Mike Lerner and Maxim Pozdorovkin
the beginning of organized religion, a person, or group of
people, could count on being skewered if they dared to stand
up and talk of discontent. Going up against that force also
guaranteed your being noticed...or burnt at the stake, broken
on a wheel; general consider-it-done torturings post proclamations.
Nothing ever really changes kids.
in February of 2012 a small group of women “punk”
rock musicians took their song of protest quite literally
onto the alter to give their sermon of protest. In bright
masks and little dresses, a group that had been, until then,
shouting out on the streets of Moscow, got heard around the
world. They called themselves Pussy
Riot, and they opened up a shit-storm with their 40 second
performance on Moscow’s Cathedral of Christ’s
hallowed stage, um, altar.
Before security could get all of them to stop, the brave gals
sprang onto the altar area and began to flash-sing their lyrics
of protest for government / church collusion (God Shit is
the title?). Onlookers were dumbfounded, and in the melee
the group got away.
for long. Because up on the list of least tolerable places
to live, Russia, shines like bright evil death star. The Russian
government hunted down and arrested three of the five in performance
that day. The charges were extreme and seriously distorted.
Smelling blood, the media flocked. And what would have been
a sentence of probation now brought a nation, then the world,
in to watch – and lend their own opinions (truth based
or not ;depending) towards the case. It was now an event.
seconds-long show was portrayed as an act of religious hate-mongers
– that sold more papers and upset more comrades. The
three girls were put in a cage and asked to dance for the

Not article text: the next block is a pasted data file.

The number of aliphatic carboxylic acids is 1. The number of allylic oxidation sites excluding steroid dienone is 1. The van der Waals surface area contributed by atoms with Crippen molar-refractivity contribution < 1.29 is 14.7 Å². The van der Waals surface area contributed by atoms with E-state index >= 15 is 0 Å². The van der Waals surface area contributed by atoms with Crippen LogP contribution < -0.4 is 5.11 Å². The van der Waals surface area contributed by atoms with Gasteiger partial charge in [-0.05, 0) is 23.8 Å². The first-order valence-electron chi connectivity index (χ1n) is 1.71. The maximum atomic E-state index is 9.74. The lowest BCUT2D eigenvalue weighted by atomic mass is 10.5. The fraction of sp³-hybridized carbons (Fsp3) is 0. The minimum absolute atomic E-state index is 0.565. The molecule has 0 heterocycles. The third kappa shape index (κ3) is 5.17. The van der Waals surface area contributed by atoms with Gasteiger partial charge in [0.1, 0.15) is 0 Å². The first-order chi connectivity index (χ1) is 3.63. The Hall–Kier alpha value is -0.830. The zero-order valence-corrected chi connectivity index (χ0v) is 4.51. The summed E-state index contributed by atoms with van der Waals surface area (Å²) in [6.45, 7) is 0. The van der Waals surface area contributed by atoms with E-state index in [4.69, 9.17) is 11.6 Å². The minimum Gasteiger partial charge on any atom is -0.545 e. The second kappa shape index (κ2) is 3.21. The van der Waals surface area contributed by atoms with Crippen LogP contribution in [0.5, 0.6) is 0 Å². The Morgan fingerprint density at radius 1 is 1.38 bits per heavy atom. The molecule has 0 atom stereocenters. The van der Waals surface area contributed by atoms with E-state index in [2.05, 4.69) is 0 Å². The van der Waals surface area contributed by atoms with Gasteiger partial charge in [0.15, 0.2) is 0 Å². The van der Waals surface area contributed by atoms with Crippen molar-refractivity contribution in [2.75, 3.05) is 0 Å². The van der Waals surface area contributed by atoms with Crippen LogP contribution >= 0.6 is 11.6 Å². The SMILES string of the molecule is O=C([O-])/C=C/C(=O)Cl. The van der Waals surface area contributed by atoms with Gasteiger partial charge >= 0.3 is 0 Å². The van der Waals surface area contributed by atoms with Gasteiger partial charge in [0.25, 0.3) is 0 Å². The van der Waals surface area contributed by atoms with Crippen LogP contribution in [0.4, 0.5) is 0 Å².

the time court came about, many had heard of the act, and
the vilifying, and tuned in; a side firmly chosen. The saner
of the hordes understood that beneath the headlines, Pussy
Riot’s small act of defiance was being blown up into
a twirling dervish's convention of accusations to help railroad
anyone who would dare to speak up and out against the state
the documentary, Pussy Riot: A Punk Prayer, from the performance
through the whole court proceeding shows you exactly the state
of things; and of power of state and church in Russia.
film makers don’t choose a side; they do not have to.
The film interviews expose the snowballing of everything.
They interview a group of wildly enthusiastic priests that
think the charged girls are nothing less than witches and
bemoan that in 1670 they’d have burned them –
case closed. It is wonderful (and terrifying) to watch these
men-of-God and their hypocrisy unedited before you.
group’s name is explained to throngs in the street:
“pussy” is not just a little innocent kitten but
a uterus – but not really it is slang meaning
a "deranged vagina".
an international news story, Pussy Riot was given a platform.
And from their cage they spoke out even more. They really
couldn’t have asked for a larger spotlight! Now, all
ears and cameras on them, the captured Pussy Riot members
give eloquent dagger-strike comments on issues that need to
be addressed for women and the countries people – it’s
wonderfully ironic part is those who seriously attempted to
nail them to the metaphorical cross managed to make the Pussy
Riot a relevant and substantial voice for all people who
want to be heard, everywhere.
the video that started it all http://www.youtube.com/watch?v=PN5inCayfnM